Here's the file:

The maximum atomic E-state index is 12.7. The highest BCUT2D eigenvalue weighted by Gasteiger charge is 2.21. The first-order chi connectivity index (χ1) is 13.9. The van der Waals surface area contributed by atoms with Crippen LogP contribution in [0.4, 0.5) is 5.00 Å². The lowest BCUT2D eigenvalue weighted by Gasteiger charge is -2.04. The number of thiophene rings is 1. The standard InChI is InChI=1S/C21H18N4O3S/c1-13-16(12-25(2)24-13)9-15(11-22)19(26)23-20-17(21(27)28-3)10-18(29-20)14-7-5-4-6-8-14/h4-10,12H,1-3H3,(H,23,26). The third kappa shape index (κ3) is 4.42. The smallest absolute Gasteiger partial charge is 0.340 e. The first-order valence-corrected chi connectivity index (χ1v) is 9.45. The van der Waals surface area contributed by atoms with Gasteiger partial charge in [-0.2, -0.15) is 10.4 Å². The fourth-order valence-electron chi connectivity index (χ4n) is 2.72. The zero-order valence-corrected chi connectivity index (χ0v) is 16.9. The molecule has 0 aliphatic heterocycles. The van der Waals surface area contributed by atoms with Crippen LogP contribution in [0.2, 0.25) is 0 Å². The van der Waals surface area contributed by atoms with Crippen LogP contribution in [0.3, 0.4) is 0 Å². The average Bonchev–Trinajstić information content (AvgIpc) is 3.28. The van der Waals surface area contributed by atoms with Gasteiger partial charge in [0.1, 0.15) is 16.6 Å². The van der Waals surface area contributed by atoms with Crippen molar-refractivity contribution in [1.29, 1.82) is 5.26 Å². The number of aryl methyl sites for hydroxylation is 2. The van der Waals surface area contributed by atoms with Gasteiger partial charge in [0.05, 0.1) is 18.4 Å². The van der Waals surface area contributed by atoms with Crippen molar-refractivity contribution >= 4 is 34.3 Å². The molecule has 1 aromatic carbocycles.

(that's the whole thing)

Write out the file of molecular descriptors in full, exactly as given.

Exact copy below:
The maximum atomic E-state index is 12.7. The highest BCUT2D eigenvalue weighted by Gasteiger charge is 2.21. The first-order chi connectivity index (χ1) is 13.9. The van der Waals surface area contributed by atoms with Crippen LogP contribution in [0.4, 0.5) is 5.00 Å². The lowest BCUT2D eigenvalue weighted by Gasteiger charge is -2.04. The number of thiophene rings is 1. The standard InChI is InChI=1S/C21H18N4O3S/c1-13-16(12-25(2)24-13)9-15(11-22)19(26)23-20-17(21(27)28-3)10-18(29-20)14-7-5-4-6-8-14/h4-10,12H,1-3H3,(H,23,26). The third kappa shape index (κ3) is 4.42. The smallest absolute Gasteiger partial charge is 0.340 e. The first-order valence-corrected chi connectivity index (χ1v) is 9.45. The van der Waals surface area contributed by atoms with Gasteiger partial charge in [-0.2, -0.15) is 10.4 Å². The fourth-order valence-electron chi connectivity index (χ4n) is 2.72. The zero-order valence-corrected chi connectivity index (χ0v) is 16.9. The molecule has 0 aliphatic heterocycles. The van der Waals surface area contributed by atoms with Crippen LogP contribution in [0.2, 0.25) is 0 Å². The van der Waals surface area contributed by atoms with Crippen LogP contribution in [0.3, 0.4) is 0 Å². The average Bonchev–Trinajstić information content (AvgIpc) is 3.28. The van der Waals surface area contributed by atoms with Gasteiger partial charge in [0.1, 0.15) is 16.6 Å². The van der Waals surface area contributed by atoms with Crippen molar-refractivity contribution in [1.29, 1.82) is 5.26 Å². The number of aryl methyl sites for hydroxylation is 2. The van der Waals surface area contributed by atoms with Gasteiger partial charge in [0.05, 0.1) is 18.4 Å². The van der Waals surface area contributed by atoms with Crippen molar-refractivity contribution >= 4 is 34.3 Å². The molecule has 1 aromatic carbocycles.